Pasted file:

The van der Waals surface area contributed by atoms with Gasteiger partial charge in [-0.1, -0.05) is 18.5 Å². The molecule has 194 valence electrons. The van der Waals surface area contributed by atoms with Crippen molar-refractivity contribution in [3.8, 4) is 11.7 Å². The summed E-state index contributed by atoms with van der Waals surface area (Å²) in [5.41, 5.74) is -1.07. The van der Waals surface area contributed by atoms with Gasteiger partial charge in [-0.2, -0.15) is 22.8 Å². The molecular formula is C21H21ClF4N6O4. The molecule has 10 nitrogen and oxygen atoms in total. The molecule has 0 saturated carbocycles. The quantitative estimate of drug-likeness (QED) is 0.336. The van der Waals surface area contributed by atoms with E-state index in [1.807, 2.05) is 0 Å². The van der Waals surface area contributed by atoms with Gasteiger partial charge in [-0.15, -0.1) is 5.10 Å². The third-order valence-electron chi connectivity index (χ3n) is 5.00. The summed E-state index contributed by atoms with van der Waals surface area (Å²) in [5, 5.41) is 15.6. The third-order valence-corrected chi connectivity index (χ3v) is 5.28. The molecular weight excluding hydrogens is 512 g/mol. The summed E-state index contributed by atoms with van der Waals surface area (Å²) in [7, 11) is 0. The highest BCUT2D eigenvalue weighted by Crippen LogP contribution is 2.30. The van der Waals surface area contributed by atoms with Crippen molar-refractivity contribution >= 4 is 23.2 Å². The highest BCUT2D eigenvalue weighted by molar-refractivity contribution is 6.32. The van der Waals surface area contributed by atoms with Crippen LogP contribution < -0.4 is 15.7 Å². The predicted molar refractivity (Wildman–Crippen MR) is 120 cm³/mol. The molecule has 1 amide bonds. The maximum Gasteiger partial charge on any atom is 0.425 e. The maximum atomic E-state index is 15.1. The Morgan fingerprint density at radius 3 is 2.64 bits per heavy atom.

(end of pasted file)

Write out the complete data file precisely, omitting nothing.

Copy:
The van der Waals surface area contributed by atoms with Gasteiger partial charge in [-0.1, -0.05) is 18.5 Å². The molecule has 194 valence electrons. The van der Waals surface area contributed by atoms with Crippen molar-refractivity contribution in [3.8, 4) is 11.7 Å². The summed E-state index contributed by atoms with van der Waals surface area (Å²) in [5.41, 5.74) is -1.07. The van der Waals surface area contributed by atoms with Gasteiger partial charge in [-0.2, -0.15) is 22.8 Å². The molecular formula is C21H21ClF4N6O4. The molecule has 10 nitrogen and oxygen atoms in total. The molecule has 0 saturated carbocycles. The quantitative estimate of drug-likeness (QED) is 0.336. The van der Waals surface area contributed by atoms with E-state index in [1.807, 2.05) is 0 Å². The van der Waals surface area contributed by atoms with Gasteiger partial charge in [-0.15, -0.1) is 5.10 Å². The third-order valence-electron chi connectivity index (χ3n) is 5.00. The summed E-state index contributed by atoms with van der Waals surface area (Å²) in [5, 5.41) is 15.6. The third-order valence-corrected chi connectivity index (χ3v) is 5.28. The molecular weight excluding hydrogens is 512 g/mol. The summed E-state index contributed by atoms with van der Waals surface area (Å²) in [7, 11) is 0. The highest BCUT2D eigenvalue weighted by Crippen LogP contribution is 2.30. The van der Waals surface area contributed by atoms with Crippen molar-refractivity contribution >= 4 is 23.2 Å². The highest BCUT2D eigenvalue weighted by molar-refractivity contribution is 6.32. The van der Waals surface area contributed by atoms with Crippen LogP contribution < -0.4 is 15.7 Å². The predicted molar refractivity (Wildman–Crippen MR) is 120 cm³/mol. The molecule has 1 amide bonds. The maximum Gasteiger partial charge on any atom is 0.425 e. The maximum atomic E-state index is 15.1. The Morgan fingerprint density at radius 3 is 2.64 bits per heavy atom.